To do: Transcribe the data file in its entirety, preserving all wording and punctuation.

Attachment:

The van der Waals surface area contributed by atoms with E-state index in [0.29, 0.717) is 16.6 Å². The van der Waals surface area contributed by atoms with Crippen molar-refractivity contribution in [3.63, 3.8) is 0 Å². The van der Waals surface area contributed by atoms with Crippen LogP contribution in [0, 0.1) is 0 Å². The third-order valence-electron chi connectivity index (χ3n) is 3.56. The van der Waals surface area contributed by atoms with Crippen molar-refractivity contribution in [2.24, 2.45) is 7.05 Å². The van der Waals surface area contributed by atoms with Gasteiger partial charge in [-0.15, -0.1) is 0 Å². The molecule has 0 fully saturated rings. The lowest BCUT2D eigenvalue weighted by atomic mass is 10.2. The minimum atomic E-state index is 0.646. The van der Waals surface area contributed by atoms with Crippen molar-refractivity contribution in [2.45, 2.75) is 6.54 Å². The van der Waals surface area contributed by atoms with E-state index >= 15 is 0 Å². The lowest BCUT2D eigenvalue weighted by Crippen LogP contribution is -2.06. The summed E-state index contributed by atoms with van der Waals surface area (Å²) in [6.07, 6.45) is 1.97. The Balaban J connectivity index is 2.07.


The van der Waals surface area contributed by atoms with E-state index in [0.29, 0.717) is 16.6 Å². The van der Waals surface area contributed by atoms with Crippen molar-refractivity contribution in [3.63, 3.8) is 0 Å². The van der Waals surface area contributed by atoms with Crippen LogP contribution in [0, 0.1) is 0 Å². The third-order valence-electron chi connectivity index (χ3n) is 3.56. The van der Waals surface area contributed by atoms with Crippen molar-refractivity contribution in [2.24, 2.45) is 7.05 Å². The van der Waals surface area contributed by atoms with Gasteiger partial charge in [-0.15, -0.1) is 0 Å². The molecule has 0 fully saturated rings. The lowest BCUT2D eigenvalue weighted by atomic mass is 10.2. The minimum atomic E-state index is 0.646. The van der Waals surface area contributed by atoms with Crippen molar-refractivity contribution in [2.45, 2.75) is 6.54 Å². The van der Waals surface area contributed by atoms with E-state index >= 15 is 0 Å². The lowest BCUT2D eigenvalue weighted by Crippen LogP contribution is -2.06. The summed E-state index contributed by atoms with van der Waals surface area (Å²) in [6.07, 6.45) is 1.97. The Balaban J connectivity index is 2.07.